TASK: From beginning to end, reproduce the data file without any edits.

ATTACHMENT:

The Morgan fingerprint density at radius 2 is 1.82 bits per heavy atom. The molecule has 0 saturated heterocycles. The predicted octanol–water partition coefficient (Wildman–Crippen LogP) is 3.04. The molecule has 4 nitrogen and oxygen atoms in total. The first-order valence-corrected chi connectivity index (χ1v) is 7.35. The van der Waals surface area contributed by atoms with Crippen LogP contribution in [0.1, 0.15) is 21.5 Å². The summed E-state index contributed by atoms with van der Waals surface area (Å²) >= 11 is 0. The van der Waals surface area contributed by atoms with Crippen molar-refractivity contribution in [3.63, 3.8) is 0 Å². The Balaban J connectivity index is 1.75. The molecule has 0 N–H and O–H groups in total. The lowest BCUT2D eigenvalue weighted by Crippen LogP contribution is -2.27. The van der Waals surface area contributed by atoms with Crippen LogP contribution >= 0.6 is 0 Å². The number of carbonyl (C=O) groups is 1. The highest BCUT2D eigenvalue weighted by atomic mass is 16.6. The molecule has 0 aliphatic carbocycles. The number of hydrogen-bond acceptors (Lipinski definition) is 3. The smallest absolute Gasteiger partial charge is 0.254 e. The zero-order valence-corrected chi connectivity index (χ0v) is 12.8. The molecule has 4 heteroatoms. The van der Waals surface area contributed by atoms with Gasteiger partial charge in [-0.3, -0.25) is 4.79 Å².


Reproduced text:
The Morgan fingerprint density at radius 2 is 1.82 bits per heavy atom. The molecule has 0 saturated heterocycles. The predicted octanol–water partition coefficient (Wildman–Crippen LogP) is 3.04. The molecule has 4 nitrogen and oxygen atoms in total. The first-order valence-corrected chi connectivity index (χ1v) is 7.35. The van der Waals surface area contributed by atoms with Crippen LogP contribution in [0.1, 0.15) is 21.5 Å². The summed E-state index contributed by atoms with van der Waals surface area (Å²) >= 11 is 0. The van der Waals surface area contributed by atoms with Crippen molar-refractivity contribution in [3.63, 3.8) is 0 Å². The Balaban J connectivity index is 1.75. The molecule has 0 N–H and O–H groups in total. The lowest BCUT2D eigenvalue weighted by Crippen LogP contribution is -2.27. The van der Waals surface area contributed by atoms with Crippen LogP contribution >= 0.6 is 0 Å². The number of carbonyl (C=O) groups is 1. The highest BCUT2D eigenvalue weighted by atomic mass is 16.6. The molecule has 0 aliphatic carbocycles. The number of hydrogen-bond acceptors (Lipinski definition) is 3. The smallest absolute Gasteiger partial charge is 0.254 e. The zero-order valence-corrected chi connectivity index (χ0v) is 12.8. The molecule has 4 heteroatoms. The van der Waals surface area contributed by atoms with Gasteiger partial charge in [-0.3, -0.25) is 4.79 Å².